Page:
Three years ago, through sheer determination, she acquired one of the highly coveted plots at the Aspen Community Garden. Between it and her home garden, summer and fall harvests will yield everything from asparagus to sunchokes, cabbages to gooseberries, much of which she’ll either preserve or share with co-workers, family and friends.
Along with that bounty comes an obvious need to expand gardening opportunities in the area to meet with the demand.
“We are so far behind other places here,” she says. “In Denver, for instance, people are taking basic gravel schoolyards in lower-income urban areas and making entire edible landscapes. Here we are with field aplenty and one community garden with a 50-person waiting list.”
The solution is to educate. One place to start is with kids, which led Liebmann to yet another role – co-garden coordinator at Aspen Elementary School’s Magical Garden, a program started four years ago by Katie Leonatis and Slow Food Roaring Fork. Working in 12 plots with raised beds, classes of 16 kids (preschoolers to fourth-graders) take an organic vegetable garden through a full cycle.
“We’ll plant seeds in the garden, or start them inside in little paper cups if the weather is bad, and the kids get to learn how things grow,” she says. “They’ll be surprised that carrots grow underground and there’s an actual plant that grows out of the top. And watching a first-grader eating raw asparagus from the garden – and loving it – is amazing.”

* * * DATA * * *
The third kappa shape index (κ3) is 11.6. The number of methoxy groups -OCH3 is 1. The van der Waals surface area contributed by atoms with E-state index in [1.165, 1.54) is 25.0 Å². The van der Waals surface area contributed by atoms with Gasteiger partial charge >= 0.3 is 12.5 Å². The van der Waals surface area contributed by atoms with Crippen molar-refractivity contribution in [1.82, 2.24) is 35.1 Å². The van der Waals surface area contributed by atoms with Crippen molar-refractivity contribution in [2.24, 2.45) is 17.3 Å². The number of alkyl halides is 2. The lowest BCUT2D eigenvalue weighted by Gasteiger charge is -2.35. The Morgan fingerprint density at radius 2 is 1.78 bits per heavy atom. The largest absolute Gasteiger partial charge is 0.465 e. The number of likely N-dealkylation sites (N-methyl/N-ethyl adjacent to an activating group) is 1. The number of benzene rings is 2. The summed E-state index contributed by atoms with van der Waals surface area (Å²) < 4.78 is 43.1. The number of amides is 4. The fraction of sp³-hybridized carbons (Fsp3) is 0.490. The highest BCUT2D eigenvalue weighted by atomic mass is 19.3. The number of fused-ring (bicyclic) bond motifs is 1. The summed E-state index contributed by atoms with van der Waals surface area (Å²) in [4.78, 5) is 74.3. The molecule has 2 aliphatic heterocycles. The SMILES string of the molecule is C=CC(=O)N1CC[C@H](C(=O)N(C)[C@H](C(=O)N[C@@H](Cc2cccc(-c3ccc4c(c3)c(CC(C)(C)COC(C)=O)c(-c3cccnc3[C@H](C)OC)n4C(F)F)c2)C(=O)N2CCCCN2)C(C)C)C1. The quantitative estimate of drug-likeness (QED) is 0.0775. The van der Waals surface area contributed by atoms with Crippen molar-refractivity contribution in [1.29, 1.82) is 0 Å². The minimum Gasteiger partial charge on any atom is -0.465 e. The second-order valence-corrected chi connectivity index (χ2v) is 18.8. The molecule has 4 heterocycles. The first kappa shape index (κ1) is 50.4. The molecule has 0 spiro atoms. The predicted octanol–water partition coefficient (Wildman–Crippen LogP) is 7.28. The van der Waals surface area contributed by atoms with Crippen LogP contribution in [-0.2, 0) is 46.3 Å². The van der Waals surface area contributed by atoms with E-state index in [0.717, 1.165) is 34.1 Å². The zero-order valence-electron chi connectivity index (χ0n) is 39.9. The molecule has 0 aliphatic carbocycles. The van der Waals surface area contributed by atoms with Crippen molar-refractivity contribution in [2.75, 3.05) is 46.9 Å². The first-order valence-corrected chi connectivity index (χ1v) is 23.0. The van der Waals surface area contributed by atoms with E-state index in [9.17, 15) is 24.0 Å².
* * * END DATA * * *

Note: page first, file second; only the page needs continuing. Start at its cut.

Liebmann also is involved with the local Food 4 U Lunch program, which ensures that all elementary and middle school students have access to delicious, healthy, seasonal meals made, as often as possible, with locally grown, sustainable ingredients. She’s working with Kate Linehan, of the Honeybee Organic Juice Bar in Aspen, to form the Aspen Honeybee Guild. And, once a month, she participates in the Roaring Fork Food Policy Council meetings in Basalt.
“It’s an open forum for people to present topics they’re interested in, like ways to become self-sufficient,” she says. “The knowledge needs to be shared, or it’s lost forever.”
He’s young (29), has experience at some of the best restaurants in the country (Restaurant Daniel, Bar Boulud) and opened a successful kitchen (PB Boulangerie-Bistro in Wellfleet, Mass., with Little Nell executive chef Rob McCormick). O’Neill’s got a big personality and an even bigger agenda – to make the longtime beloved Ajax Tavern not only a social hotspot with good bistro fare but a place where the food is pushing the envelope and always changing.
This pursuit comes at a good time for Ajax Tavern. As celebrated and delicious as Ajax Tavern has been, it also has had a bit of an inferiority complex. And the persistent perception that the Tavern inevitably plays second fiddle to the sexier, more refined Montagna has always dogged the locale.
Or, at least, that was the scoop before O’Neill arrived.
“I reject that whole big-brother thing,” O’Neill says. “We all work together. Rob and I have such a good relationship, there is no separation. Our cooking techniques are the same level. Yes, he’s cooking a little more molecular, but our flavor profiles are the same. Our atmosphere and vibe are different. I look at it as different cuisines with different styles but utilizing the same ingredients.”